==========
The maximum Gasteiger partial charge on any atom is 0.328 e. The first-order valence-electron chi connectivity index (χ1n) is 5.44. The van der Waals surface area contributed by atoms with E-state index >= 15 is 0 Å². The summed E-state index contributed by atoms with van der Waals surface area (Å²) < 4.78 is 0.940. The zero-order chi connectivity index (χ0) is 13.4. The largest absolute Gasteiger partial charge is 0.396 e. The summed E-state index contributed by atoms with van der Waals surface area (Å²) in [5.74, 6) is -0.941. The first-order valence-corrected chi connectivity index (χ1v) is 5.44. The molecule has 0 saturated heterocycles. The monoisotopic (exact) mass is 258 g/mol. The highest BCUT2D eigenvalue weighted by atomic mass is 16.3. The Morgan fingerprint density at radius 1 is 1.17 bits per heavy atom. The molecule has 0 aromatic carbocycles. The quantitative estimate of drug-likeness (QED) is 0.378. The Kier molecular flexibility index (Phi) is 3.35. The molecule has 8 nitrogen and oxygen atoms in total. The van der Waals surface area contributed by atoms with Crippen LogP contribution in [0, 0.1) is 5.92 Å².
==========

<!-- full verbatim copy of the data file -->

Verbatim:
The maximum Gasteiger partial charge on any atom is 0.328 e. The first-order valence-electron chi connectivity index (χ1n) is 5.44. The van der Waals surface area contributed by atoms with E-state index >= 15 is 0 Å². The summed E-state index contributed by atoms with van der Waals surface area (Å²) < 4.78 is 0.940. The zero-order chi connectivity index (χ0) is 13.4. The largest absolute Gasteiger partial charge is 0.396 e. The summed E-state index contributed by atoms with van der Waals surface area (Å²) in [5.74, 6) is -0.941. The first-order valence-corrected chi connectivity index (χ1v) is 5.44. The molecule has 0 saturated heterocycles. The monoisotopic (exact) mass is 258 g/mol. The highest BCUT2D eigenvalue weighted by atomic mass is 16.3. The Morgan fingerprint density at radius 1 is 1.17 bits per heavy atom. The molecule has 0 aromatic carbocycles. The quantitative estimate of drug-likeness (QED) is 0.378. The Kier molecular flexibility index (Phi) is 3.35. The molecule has 8 nitrogen and oxygen atoms in total. The van der Waals surface area contributed by atoms with Crippen LogP contribution in [0, 0.1) is 5.92 Å².